Table 4 Results of logistic regression analysis of the APOB polymorphisms and TG levels (Outcome variable TG; 0 = ≤1.7 mmol/L and 1= >1.7 mmol/L)
Table 5 Distribution of genotype and allele frequencies of the APOB polymorphisms with the major variables analyzed among the Kuwaiti population (n = 795)

Genotyping the signal peptide polymorphism at the APOB gene locus and its association to variation in lipid levels

The most common genotype observed (Table 3) was that for the homozygote insertion allele (n = 483, 60.75%) followed by the heterozygote allele (n = 265, 33.33%). Both the genotype and allele frequencies (I = 0.77, D = 0.23) were found to be in HWE (p > 0.05) with a mean heterozygosity value of 0.33.

The analysis (Table 5) showed a significant association between the insertion allele (p = 0.04) and increased levels of TG (>1.70 mmol/L, n = 95). There was a significantly (p = 0.021) lower frequency (22.1%) of heterozygotes with increased TG levels than heterozygotes with normal TG levels (36.8%). Regression analysis further confirmed the association by showing a half–fold risk for heterozygotes (Table 4). These results were further supported by the univariate analysis of the mean values of the lipid levels which also revealed a significant association between heterozygotes and variation in TG level (Additional file 3: Table A). The analysis showed that heterozygotes had significantly (p = 0.044) lower mean TG levels (0.95 ± 0.0) than homozygotes for either the deletion or the insertion allele. Moreover, a significant association was observed (p = 0.004) with regards to family history of HTG but the sample size of those with positive family history is too small to allow definite conclusions.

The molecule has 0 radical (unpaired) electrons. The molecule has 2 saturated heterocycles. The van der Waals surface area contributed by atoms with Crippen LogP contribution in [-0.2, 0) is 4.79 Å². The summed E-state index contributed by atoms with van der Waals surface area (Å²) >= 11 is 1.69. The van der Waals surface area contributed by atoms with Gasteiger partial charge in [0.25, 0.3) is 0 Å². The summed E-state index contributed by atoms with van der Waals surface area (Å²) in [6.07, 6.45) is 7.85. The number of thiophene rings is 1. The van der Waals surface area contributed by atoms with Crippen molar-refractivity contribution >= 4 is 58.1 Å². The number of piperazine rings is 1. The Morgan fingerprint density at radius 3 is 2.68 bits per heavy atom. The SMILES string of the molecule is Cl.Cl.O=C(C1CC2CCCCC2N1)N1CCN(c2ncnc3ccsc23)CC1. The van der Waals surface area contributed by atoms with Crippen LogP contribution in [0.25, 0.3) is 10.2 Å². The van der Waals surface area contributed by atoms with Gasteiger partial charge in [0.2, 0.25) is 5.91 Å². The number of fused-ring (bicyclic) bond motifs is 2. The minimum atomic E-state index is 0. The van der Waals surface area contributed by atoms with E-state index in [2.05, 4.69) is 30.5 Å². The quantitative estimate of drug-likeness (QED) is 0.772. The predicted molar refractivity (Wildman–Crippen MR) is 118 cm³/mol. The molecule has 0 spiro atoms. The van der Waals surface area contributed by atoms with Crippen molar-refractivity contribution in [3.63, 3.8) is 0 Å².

Genotyping the SNPS (codons 2488, 3611 and 4154) at the APOB Exon 26 and 29 and its association with variation in lipid levels

All 795 samples were successfully amplified and the expected PCR products for each of the three polymorphisms (2488, 3611 and 4154) were observed (Additional file 1: Figure B-D). The expected genotypes were observed (Table 3) with the highest frequency being that for the homozygous wild type allele for all three SNPs with no significant differences or deviation from HWE (p > 0.05) among all the samples analyzed (n = 795). The highest mean heterozygosity estimate (0.39) was observed for the APOB codon 2488 XbaI SNP. The rare allele absent of the MspI restriction site for the APOB codon 3611 was found to be less than 1% (Table 3) contributing to the low mean heterozygosity estimate of 0.12. Similarly, the rare allele (absence of the restriction site) for the APOB EcoRI was found to be approximately 1.1% in the studied population also contributing to the low mean heterozygosity estimate (0.18).